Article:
In other words, as the definition of Meaningful Use is now tied to specific quality and safety improvements and cost savings that result from health IT — among them e-Prescribing, quality and cost reporting, data exchange for care coordination, and patient access to summary health data — HHS Certification will closely follow. Rather than pertain to an EHR’s long list of features and functions, some of which have nothing to do with Meaningful Use, certification will be focused on each IT system’s ability to enable practices and hospitals to collect, store, and exchange health data securely.

Who Determines the Certification Criteria

The Office of the National Coordinator – not CCHIT – would determine certification criteria, which “should be limited to the minimum set of criteria that are necessary to: (a) meet the functional requirements of the statute, and (b) achieve the Meaningful Use Objectives.” As regulator, funder for this project, and a major purchaser of health services, the government, not users or vendors, will now determine HHS’ Certification criteria.

A New Emphasis on Interoperability

“Criteria on functions/features should be high level; however, criteria on interoperability should be more explicit.” That is, functions/features criteria will be broadly defined, but there will be a greater focus in the future on the specifics associated with bringing about straightforward data exchange.

Multiple Certifying Organizations

ONC would develop an accreditation process and select an organization to accredit certifying organizations, then allow multiple organizations to perform certification testing. In other words, the Committee recommended that CCHIT’s monopoly end.

Third Party Validation

The “Validation” process would be redefined to prove that an EHR technology properly implemented and used by physician or hospital can perform the requirements of Meaningful Use. Self-attestation, along with reporting and audits performed by a Third Party, could be used to monitor the validation program.

Broader Interpretation of HHS Certification

HHS Certification would be broadly interpreted to include open source, modular, and non-vendor EHR and PHR technologies and their components.

These bold, forward-thinking proposals from the HIT Policy Committee have not been accepted yet. But in our opinion they should be. These measures would encourage new technologies to enter the market for physician medical practices seeking EHR technology, and wrest control away from the legacy health IT vendors that have maintained barriers and delayed adoption, so you can be sure that the old guard players are doing everything possible to have them rejected.

But these are hugely progressive steps in the right direction, toward allowing HIT to enable improvements in care and cost efficiencies that would be in the best interests of users and the public at large. If implemented, the changes recommended by the HIT Policy Committee would create greater choice, more standardization, lower price, less interruption of the practices — as well as a check from CMS or Medicaid each year to help smooth the implementation, starting in 2011.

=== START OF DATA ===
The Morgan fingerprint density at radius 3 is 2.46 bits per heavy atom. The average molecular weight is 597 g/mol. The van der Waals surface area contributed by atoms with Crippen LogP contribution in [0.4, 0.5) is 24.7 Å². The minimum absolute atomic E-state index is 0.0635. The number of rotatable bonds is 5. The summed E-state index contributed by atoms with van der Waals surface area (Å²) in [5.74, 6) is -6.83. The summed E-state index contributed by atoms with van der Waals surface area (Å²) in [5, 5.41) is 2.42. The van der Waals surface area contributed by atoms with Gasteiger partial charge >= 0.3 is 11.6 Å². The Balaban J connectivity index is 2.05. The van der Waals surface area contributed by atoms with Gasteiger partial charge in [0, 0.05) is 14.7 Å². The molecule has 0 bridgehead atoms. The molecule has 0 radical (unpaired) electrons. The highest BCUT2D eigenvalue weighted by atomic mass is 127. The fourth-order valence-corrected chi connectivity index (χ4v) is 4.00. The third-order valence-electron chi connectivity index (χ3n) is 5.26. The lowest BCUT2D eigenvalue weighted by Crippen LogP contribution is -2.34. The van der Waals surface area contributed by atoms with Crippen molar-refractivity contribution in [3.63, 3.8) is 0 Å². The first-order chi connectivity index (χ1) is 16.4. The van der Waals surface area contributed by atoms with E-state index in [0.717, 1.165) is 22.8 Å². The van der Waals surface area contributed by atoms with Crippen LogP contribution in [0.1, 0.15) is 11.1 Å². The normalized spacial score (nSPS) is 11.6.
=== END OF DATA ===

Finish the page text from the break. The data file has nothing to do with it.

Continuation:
David C. Kibbe MD MBA is a Family Physician and Senior Advisor to the American Academy of Family Physicians who consults on health care professional and consumer technologies. Brian Klepper PhD is a health care market analyst. Their collected collaborative columns may be found here.

Announcement: 14,000 People With Diabetes Test Their Blood Sugar at the Same Time

July 14 at 4 pm ET, 14,000 people with diabetes are going to test their blood sugar simultaneously and share their results online to help raise diabetes awareness.  People with diabetes have to test their blood sugar as part of their daily routine: it’s like drinking water or brushing your teeth.  Participating is easy: if you are a member of TuDiabetes or EsTuDiabetes, click on the home page banner and share your reading; if you have a Twitter account, post your reading on Twitter (use the #14KPWD hashtag) and link back to:; if you prefer, update your status on Facebook or your preferred social network, linking back to: If you are a few minutes late, however, or are able to post your blood sugar reading earlier or later that day, it’s OK. What really matters is that you test your blood sugar regularly. If you don’t have diabetes, just tell someone who does to test and share on July 14.

The other Michael Jackson mega-mix

Never ones to be shy with an interesting view into celebrity pharmacology (and truth be told responding to a little tickle from me) the inventive folks at PharmaSurveyor have added Michael Jackson to their celebrity drug cocktail page.

It’s an interesting way to show the dangers of multiple drug regimens, and a great way to show off PharmaSurveyor’s computational capabilities of analyzing multiple drug regimens at once. (PharmaSurveyor calls those assessments surveys). You can find it on which has a static picture of Michael Jackson’s survey and links to the interactive one on (FD I’m an advisor to PharmaSurveyor with a few stock options)

Implementing a Modern Hospital Website